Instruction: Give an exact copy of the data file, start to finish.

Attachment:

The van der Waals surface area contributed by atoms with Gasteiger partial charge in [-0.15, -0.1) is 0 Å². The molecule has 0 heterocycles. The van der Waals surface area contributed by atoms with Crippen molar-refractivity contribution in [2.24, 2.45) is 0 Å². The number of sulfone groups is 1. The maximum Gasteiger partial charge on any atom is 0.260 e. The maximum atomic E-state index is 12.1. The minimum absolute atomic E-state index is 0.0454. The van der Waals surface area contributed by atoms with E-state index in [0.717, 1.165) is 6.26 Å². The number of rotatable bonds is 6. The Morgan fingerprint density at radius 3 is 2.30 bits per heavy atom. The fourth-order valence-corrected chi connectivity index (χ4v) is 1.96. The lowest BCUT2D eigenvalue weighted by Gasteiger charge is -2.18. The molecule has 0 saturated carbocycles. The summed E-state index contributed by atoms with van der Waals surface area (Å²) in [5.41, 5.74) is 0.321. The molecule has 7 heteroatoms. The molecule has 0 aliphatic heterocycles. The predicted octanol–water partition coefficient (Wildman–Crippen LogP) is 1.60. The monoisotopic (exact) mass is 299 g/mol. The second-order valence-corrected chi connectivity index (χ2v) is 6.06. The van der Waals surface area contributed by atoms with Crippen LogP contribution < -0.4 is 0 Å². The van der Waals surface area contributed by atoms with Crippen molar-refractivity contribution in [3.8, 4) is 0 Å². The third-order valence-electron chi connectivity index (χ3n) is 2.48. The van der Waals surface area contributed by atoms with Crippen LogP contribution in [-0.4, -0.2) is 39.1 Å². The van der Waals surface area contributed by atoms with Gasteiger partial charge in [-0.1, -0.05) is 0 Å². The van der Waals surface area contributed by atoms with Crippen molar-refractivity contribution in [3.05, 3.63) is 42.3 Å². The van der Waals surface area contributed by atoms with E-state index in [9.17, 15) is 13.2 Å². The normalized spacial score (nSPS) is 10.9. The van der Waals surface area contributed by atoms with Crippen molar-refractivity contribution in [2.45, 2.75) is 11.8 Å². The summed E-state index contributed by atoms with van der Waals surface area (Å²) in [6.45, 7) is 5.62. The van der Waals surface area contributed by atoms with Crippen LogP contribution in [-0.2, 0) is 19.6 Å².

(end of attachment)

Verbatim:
The van der Waals surface area contributed by atoms with Gasteiger partial charge in [-0.15, -0.1) is 0 Å². The molecule has 0 heterocycles. The van der Waals surface area contributed by atoms with Crippen molar-refractivity contribution in [2.24, 2.45) is 0 Å². The number of sulfone groups is 1. The maximum Gasteiger partial charge on any atom is 0.260 e. The maximum atomic E-state index is 12.1. The minimum absolute atomic E-state index is 0.0454. The van der Waals surface area contributed by atoms with E-state index in [0.717, 1.165) is 6.26 Å². The number of rotatable bonds is 6. The Morgan fingerprint density at radius 3 is 2.30 bits per heavy atom. The fourth-order valence-corrected chi connectivity index (χ4v) is 1.96. The lowest BCUT2D eigenvalue weighted by Gasteiger charge is -2.18. The molecule has 0 saturated carbocycles. The summed E-state index contributed by atoms with van der Waals surface area (Å²) in [5.41, 5.74) is 0.321. The molecule has 7 heteroatoms. The molecule has 0 aliphatic heterocycles. The predicted octanol–water partition coefficient (Wildman–Crippen LogP) is 1.60. The monoisotopic (exact) mass is 299 g/mol. The second-order valence-corrected chi connectivity index (χ2v) is 6.06. The van der Waals surface area contributed by atoms with Crippen LogP contribution < -0.4 is 0 Å². The van der Waals surface area contributed by atoms with Crippen molar-refractivity contribution in [3.8, 4) is 0 Å². The third-order valence-electron chi connectivity index (χ3n) is 2.48. The van der Waals surface area contributed by atoms with Crippen LogP contribution in [-0.4, -0.2) is 39.1 Å². The van der Waals surface area contributed by atoms with Gasteiger partial charge in [-0.1, -0.05) is 0 Å². The van der Waals surface area contributed by atoms with Crippen molar-refractivity contribution in [3.05, 3.63) is 42.3 Å². The van der Waals surface area contributed by atoms with E-state index in [9.17, 15) is 13.2 Å². The normalized spacial score (nSPS) is 10.9. The van der Waals surface area contributed by atoms with Crippen molar-refractivity contribution in [2.45, 2.75) is 11.8 Å². The summed E-state index contributed by atoms with van der Waals surface area (Å²) in [6.45, 7) is 5.62. The van der Waals surface area contributed by atoms with Crippen LogP contribution in [-0.2, 0) is 19.6 Å².